Any film that assumes its audience to be dumb and hence, stoops to the lowest level of mediocrity, is dumb itself. This template is becoming lethal for mainstream Hindi cinema day by day. The current wave of issue-based comedies that is overshadowing the growth of regional and independent cinema is a result of an obsession with a type of money-making process in which manufacturers try to free their conscience of every possible guilt and also achieve a higher ground by faking a voice. They thump their chest of normalizing things by touching taboos.
They tell us that they are bringing important stories in the limelight. This is but an ugly clickbait exercise preying upon our demand for relevance. We are waking each day. We demand a diversion from routine. They use this urge to profit themselves. What happens is that important thing gets diluted. All causes are defeated if you create and inflate hundreds of stereotypes in your effort to normalize or dissolve one. Shubh Mangal Zyada Saavdhan, like its predecessors in the genre, submits to the same.
1. Responsible writing exists. You do not have to be liberal or left. You can be anywhere on the political spectrum and can be a responsible writer. If one of your characters is luscus due to an eye injury in an accidental event, and you choose to follow the revelation with a shock dialogue that says “Conjuring”, intending to create humor from a condition, you are sick. Your mind is perpetuating a stereotypical insensitive behavior and you wrote the scene consciously. If you believe the onus is not on you then stop all your creative pursuits. It has always been the responsibility of artists. We create cultures.
2. If you are talking about a class of people, involve them. Do not assume their behavior and emotions. The difference in perspectives is not only harmful but also, objectively wrong.
3. You don’t have to compromise with information and motives to make something commercial. Your film can be melodramatic, over the top, illogical, and humorous. You can adhere to the demands of your genre. But you must be aware that there are numerous ways to write something. It is your choice. Not a compulsion from society.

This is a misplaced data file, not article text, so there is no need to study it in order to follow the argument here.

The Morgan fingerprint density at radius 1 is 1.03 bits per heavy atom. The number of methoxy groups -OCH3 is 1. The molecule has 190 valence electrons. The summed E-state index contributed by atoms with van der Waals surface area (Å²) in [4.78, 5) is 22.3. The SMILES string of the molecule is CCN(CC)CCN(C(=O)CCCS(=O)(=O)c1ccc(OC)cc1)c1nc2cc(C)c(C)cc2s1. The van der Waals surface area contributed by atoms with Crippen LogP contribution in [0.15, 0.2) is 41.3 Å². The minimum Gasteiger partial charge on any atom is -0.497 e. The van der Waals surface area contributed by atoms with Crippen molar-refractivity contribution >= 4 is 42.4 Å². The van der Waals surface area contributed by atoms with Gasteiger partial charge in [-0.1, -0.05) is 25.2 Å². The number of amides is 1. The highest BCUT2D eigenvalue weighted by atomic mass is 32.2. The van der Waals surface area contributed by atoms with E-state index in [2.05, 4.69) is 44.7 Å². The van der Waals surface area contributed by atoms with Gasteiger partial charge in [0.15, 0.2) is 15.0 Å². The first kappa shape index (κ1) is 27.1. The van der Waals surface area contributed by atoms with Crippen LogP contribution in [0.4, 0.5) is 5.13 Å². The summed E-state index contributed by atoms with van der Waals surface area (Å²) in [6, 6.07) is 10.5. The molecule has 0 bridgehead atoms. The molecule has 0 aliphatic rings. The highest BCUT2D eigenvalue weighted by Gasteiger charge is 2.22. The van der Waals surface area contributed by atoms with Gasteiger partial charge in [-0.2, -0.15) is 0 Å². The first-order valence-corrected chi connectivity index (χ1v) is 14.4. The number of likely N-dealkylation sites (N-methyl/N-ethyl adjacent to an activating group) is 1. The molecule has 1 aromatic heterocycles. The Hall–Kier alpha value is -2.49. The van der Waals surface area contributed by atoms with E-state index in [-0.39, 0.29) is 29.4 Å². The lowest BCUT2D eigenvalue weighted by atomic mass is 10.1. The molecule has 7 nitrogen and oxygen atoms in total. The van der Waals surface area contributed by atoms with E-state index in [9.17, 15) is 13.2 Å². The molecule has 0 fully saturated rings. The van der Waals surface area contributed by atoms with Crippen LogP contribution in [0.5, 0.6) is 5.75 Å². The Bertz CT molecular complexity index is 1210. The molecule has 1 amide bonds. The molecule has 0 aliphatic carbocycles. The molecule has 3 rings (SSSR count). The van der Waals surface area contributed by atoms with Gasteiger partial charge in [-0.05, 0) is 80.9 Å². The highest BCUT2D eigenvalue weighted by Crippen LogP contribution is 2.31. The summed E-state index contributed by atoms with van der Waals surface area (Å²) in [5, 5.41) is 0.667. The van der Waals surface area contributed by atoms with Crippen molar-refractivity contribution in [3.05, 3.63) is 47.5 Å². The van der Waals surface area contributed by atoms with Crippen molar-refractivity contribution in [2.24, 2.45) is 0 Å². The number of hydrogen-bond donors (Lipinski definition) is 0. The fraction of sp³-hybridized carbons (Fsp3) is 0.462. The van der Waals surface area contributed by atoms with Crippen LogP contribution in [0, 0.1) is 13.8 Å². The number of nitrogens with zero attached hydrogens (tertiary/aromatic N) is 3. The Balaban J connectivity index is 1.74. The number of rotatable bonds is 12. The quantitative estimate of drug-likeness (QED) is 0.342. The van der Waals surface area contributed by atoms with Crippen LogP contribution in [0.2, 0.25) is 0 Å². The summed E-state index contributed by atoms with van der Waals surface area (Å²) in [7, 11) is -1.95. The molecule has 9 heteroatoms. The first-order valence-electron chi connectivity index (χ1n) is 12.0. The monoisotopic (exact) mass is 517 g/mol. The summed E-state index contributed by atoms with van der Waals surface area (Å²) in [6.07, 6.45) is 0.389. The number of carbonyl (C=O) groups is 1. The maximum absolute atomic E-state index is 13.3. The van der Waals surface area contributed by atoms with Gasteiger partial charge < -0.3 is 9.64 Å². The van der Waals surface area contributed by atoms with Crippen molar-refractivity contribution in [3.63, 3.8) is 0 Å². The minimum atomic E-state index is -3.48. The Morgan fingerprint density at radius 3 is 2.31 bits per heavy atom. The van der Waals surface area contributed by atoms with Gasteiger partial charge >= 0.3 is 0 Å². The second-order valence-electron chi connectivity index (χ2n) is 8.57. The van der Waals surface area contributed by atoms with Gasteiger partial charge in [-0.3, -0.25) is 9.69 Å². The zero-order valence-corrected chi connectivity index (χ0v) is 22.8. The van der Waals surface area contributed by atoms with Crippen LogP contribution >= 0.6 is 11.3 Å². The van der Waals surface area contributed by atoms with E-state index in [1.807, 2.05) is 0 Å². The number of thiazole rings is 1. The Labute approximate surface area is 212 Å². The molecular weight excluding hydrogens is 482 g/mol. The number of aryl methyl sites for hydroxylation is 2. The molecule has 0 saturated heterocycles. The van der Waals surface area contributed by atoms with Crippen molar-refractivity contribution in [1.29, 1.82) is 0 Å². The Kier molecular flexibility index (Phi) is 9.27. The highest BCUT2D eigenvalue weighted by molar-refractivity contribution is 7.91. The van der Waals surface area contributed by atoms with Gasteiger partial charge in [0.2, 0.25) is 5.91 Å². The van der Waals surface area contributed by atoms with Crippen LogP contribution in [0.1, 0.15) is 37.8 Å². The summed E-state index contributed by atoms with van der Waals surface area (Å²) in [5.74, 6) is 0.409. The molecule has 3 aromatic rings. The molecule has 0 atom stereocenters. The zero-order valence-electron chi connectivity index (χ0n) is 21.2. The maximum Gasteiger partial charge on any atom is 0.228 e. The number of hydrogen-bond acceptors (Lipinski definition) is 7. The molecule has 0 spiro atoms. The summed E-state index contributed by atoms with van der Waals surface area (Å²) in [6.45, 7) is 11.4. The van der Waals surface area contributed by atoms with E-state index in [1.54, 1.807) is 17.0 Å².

Shubh Mangal Zyada Saavdhan is a technical failure as well in all paradigms. Failure is the word.
1. Extreme close-ups and tilted angles dominate the cinematography. It is as if cinematographic language doesn’t exist. There’s a lack of continuity.
2. Actors are caught waiting for moments in which they can utter their dialogues. Every actor is plastic including Neena Gupta. Jitendra is ordinary while Ayushmann doesn’t even deserve to be talked about. Gajraj Rao and Manurishi Chaddha are the least of disappointments for they do good in their acts but are repetitive.
3. The character of Gajraj Rao is shown to be semi bald. I don’t know why it holds any significance at all but okay, for the sake of character design. However, his semi baldness is created with shoddy makeup work. Acting is not a privilege you are rewarded with. It is a profession. An actor must commit to at least the basic requirements of this profession. I can’t say whose idea or reservation it was that they chose to go with makeup and not a shaved head.
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3. A pile of cauliflowers is burnt in the end. With poor VFX. How hard is it to burn an actual pile? Were you pollution conscious? If yes, great. I shall take my criticism back.
4. This film scores much less than Ayushmann’s one of previous works Dream Girl (2019) when it comes to direction. The film is a directionless mess. What is it intending to talk about? This is the most recurring question. The director has created sequences that neither contribute to the main narrative nor exist together coherently.
E.g. (a) Ayushmann interrupts a child reciting ‘Jack and Jill’ rhyme at a railway station and replaces it with, “Jack and Johny went up the hill to live in love and laughter, Jack ki leli papa ne aur Johny aaya bhaagkar.” He keeps on repeating these lines as if it’s some sort of awakening. Enjoy.
(b) Ayushmann and Jitendra passionately drown in a kiss out of the blue at a marriage venue. It was not intended to create some statement or for the purpose of coming out. Because what followed was a pile of crass humour mouthed by supporting actors to masquerade their romantic relationship, as they kissed.
5. Tanishk Bagchi
I will mention whatever merits that Shubh Mangal Zyada Saavdhan possesses to balance my critique:
1. It may reduce the degree of homophobia that exists in the most common of minds considering it is a mainstream film. Having said that, the lack of seriousness is so dominating and important things are imposed overtly in such a manner that a lot of things are reduced to rejectable lectures with no substance.
2. An episode in the film shot in slow motion which I enjoyed if I consider it in isolation from the rest of the film. It holds ho significance. But it’s entertaining.
3. The film escapes toxicity and homophobia, even though it was treading right on the edge. Contrived sympathy is overpowering but never toxic.
4. The film tries to play safe and inclusive by giving equal weight to the argument of parents.
5. Ayushmann doesn’t claim a screen time that is usually bought by “Heroes”. All characters come out to be of equal importance in the narrative.
Apparently, abnormal has been so normal that I am mentioning basic things as merits.
Thanks for reading!